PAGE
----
Stockport Castle

An artist's impression of Stockport Castle (c) Stockport Council
How Stockport Castle once looked

Like Rochdale Castle, Stockport Castle was also a Norman motte and bailey structure surrounded by trees - the name Stockport means 'a castle in a wood' - first mentioned in 1173 when Geoffrey de Costentyn held it defensively against King Henry II. The original wooden palisade was replaced by stone walls in the early thirteenth century.

It was described as ruinous when Henry VIII's librarian, John Leland, visited the town between 1535 and 1543, and finally levelled in 1775 by Sir George Warren to make way for a cotton mill. Two fragments of the stone wall still survive on Mealhouse Brow and Great Underbank.

Ullerwood Castle

Often confused with the nearby Watch Hill Castle, Ullerwood was another of the castles belonging to Hamon de Massey. It was first mentioned in 1173 as one of the castles de Massey held against the King Henry II.

Positioned above the River Bollin, the site now sits underneath a modern house at the end of one of Manchester Airport's runways, bordered by Wilmslow Road and Mill Lane.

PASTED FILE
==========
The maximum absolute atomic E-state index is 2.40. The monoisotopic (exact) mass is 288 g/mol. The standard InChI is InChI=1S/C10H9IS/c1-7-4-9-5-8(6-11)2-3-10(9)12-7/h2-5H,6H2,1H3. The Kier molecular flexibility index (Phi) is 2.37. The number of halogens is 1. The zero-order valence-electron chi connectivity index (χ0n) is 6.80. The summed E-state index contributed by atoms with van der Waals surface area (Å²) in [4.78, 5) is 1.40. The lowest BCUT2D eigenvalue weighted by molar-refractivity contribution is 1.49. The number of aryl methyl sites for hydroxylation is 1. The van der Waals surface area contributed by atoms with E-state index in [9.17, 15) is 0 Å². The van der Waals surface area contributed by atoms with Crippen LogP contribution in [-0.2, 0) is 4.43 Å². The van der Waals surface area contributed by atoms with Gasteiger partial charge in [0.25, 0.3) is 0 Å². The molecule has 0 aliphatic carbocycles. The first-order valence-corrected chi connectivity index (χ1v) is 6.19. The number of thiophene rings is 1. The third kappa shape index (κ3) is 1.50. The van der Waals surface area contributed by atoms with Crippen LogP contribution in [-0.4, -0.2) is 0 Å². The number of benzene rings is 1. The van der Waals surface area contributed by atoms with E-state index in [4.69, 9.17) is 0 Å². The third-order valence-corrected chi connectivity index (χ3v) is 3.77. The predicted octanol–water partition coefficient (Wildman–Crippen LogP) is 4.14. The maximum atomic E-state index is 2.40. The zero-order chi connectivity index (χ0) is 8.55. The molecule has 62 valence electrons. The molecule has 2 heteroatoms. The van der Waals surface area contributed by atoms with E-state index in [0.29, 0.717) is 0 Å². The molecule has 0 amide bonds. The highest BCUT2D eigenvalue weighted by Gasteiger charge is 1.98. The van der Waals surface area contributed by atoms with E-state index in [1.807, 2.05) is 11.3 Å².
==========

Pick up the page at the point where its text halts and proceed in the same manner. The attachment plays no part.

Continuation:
Watch Hill Castle

Positioned between Dunham Castle and Ullerwood Castle, Watch Hill Castle was a motte and bailey structure built in the twelfth century by Hamon de Massey to aid his defence against Henry II.

Having served its purpose, the timber castle quickly fell into disuse by the thirteenth century and was discarded by Roger le Strange when the Massey estate passed to him in the fourteenth century.



Sign in

BBC navigation

Copyright © 2017 BBC. The BBC is not responsible for the content of external sites. Read more.

This page is best viewed in an up-to-date web browser with style sheets (CSS) enabled. While you will be able to view the content of this page in your current browser, you will not be able to get the full visual experience. Please consider upgrading your browser software or enabling style sheets (CSS) if you are able to do so.

Americas Africa Europe Middle East South Asia Asia Pacific